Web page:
Materials and methods
Study design and participants
This parallel-group, randomized double-blind, placebo-controlled clinical trial, registered in Iranian Registry of Clinical Trials (http://www.irct.ir: IRCT20201227049857N1). CONSORT 2010 guideline was implemented in the design of the study. CAD patients were selected between December 2020 and June 2021. The Tabriz University of Medical Sciences Research Ethics Committee accepted the study protocol, and this study was conducted in compliance with the Declaration of Helsinki.
Inclusion criteria included men or women 40–65 years old, angiographic evidence of 50% stenosis in at least one of the major coronary arteries, 25 < BMI (in kg/m2) <35, ability and willingness to cooperate in the trial. Exclusion criteria included consumption of alcohol, hookah and smoking; hypothyroidism and hyperthyroidism; uncontrolled diabetes; history of myocardial infarction; disorders in heart function (classes of 3 and 4), valvular heart disease, renal failure, breastfeeding or pregnancy, consumption of herbal and antioxidant supplements in the last 2 months.
In total, 162 patients were screened for inclusion and 50 participants were randomly allocated into either 12 mg AX or placebo (microcrystalline cellulose) groups along with low calorie diet, for a period of 8 weeks. Additionally, nutritional recommendations were offered along with the low-calorie diet, which was designed based on the patient’s preferences and calorie requirements. Phone calls were made once a week to check on the participants and make sure the intervention procedure was being followed. In addition, the individuals had appointments every 2 weeks during the supplementation period. Consuming ≥90% of supplements was considered treatment compliance.
Randomization and blinding
Eligible participants were randomly allocated to treatment groups in a 1:1 ratio using a computerized random-sequence-generation program run with a permuted block design (block size of 4). Patients were matched based on BMI and age. The randomization list was given by a person not involved in the project. Supplements were packaged in equal containers and numbered with specific codes in order to disguise treatment allocation from research workers. All of the study staff and participants were blinded to treatment allocations and codes were given to the investigators after the statistical analyses.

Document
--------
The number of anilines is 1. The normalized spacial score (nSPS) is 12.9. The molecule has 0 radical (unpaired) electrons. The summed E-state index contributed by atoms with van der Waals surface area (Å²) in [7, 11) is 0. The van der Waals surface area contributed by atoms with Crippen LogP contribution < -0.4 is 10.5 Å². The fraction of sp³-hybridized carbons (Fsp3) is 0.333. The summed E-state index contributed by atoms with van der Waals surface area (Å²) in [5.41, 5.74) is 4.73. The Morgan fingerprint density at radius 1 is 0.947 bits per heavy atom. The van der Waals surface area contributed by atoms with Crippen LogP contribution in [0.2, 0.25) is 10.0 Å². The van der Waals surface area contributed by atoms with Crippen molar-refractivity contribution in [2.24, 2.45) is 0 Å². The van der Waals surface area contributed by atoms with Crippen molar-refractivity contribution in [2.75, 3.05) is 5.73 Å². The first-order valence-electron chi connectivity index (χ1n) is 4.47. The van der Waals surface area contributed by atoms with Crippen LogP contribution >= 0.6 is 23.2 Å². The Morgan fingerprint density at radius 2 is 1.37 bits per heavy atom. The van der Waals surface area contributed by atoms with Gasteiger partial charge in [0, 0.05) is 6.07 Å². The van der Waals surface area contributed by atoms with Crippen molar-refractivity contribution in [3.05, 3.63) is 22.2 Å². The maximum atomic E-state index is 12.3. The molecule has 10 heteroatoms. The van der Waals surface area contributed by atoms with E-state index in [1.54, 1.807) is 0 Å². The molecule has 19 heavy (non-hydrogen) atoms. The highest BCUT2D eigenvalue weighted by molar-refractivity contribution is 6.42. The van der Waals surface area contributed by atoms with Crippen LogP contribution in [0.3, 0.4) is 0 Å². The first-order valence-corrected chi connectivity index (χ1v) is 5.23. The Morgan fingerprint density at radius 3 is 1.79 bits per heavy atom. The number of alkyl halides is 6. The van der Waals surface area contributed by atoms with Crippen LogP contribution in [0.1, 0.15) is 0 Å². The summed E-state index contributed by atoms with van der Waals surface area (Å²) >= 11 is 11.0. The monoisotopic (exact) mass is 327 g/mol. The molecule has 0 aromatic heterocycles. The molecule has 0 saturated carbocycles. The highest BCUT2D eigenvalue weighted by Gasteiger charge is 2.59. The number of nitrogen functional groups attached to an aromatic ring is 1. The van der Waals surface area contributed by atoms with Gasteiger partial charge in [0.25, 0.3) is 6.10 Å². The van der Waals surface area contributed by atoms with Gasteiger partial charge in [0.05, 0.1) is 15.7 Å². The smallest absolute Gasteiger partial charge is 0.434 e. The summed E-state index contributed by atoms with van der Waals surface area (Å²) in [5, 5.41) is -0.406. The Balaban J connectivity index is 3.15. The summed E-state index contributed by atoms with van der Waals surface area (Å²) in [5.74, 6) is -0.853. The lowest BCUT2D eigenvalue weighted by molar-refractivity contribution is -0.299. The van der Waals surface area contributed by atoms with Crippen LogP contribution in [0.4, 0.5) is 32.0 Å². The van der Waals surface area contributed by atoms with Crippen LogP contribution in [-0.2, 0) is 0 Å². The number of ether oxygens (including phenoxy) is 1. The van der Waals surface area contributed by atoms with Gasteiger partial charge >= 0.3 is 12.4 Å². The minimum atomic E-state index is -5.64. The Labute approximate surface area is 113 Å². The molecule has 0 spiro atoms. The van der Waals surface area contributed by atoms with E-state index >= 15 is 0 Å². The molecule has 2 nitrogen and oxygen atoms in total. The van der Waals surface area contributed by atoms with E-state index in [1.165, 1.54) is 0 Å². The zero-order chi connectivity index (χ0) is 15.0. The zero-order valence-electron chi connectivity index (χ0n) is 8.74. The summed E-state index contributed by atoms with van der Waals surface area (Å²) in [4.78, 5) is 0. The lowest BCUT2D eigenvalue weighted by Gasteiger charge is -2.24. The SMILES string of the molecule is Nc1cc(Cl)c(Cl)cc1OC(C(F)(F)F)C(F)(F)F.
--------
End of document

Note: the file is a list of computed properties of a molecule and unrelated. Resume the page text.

Assessment of outcomes
Fasting blood sugar (FBS), insulin resistance, insulin, TC, low-density lipoprotein (LDL-C), TG, high-density lipoprotein (HDL-C), tumor necrosis factor alpha (TNF-α) and Sirtuin1 (SIRT1) were recognized as the primary outcome. Body composition, waist circumference (WC), weight and hip circumference (HC) were considered as the secondary outcome.
The following factors were assessed at the outset and the end of the intervention. A stadiometer with a 0.1 cm accuracy was used to measure the height, a Seca digital scale with a 0.1 kg accuracy was used to measure weight (without shoes and lightweight clothing). A non-stretch tape with 0.5 cm accuracy was used to measure the hip circumference (HC) across largest part of the hips and the waist circumference (WC) at the higher iliac crest. Tanita MC-780 S MA, a bioimpedance analyzer, assessed the body composition of the patients (Amsterdam, the Netherlands).
Blood sampling and biochemical measurements
Before and after the trial, 10 ml of venous blood was collected from each participant following 10–12 h of fasting. Before freezing the serum samples in a −80°C refrigerator, lipid profile and FBS were analyzed at the Jahad Medical Diagnostic and Pathology Laboratory. This laboratory used the kits of Pars-Azmoon Co., Tehran, Iran. William Fried Ewald’s formula was used to determine LDL-C level. Insulin resistance index was calculated using insulin and FBS data (HOMA-IR = (fasting glucose × fasting insulin) /405)). Serum insulin level was measured by commercial kits (Monobind, Lake Forest, CA, United States). Serum levels of Sirtuin1 and TNF-α were measured based on ELISA method with kits of Zelbio Co, Germany and LDN Co, Germany, respectively.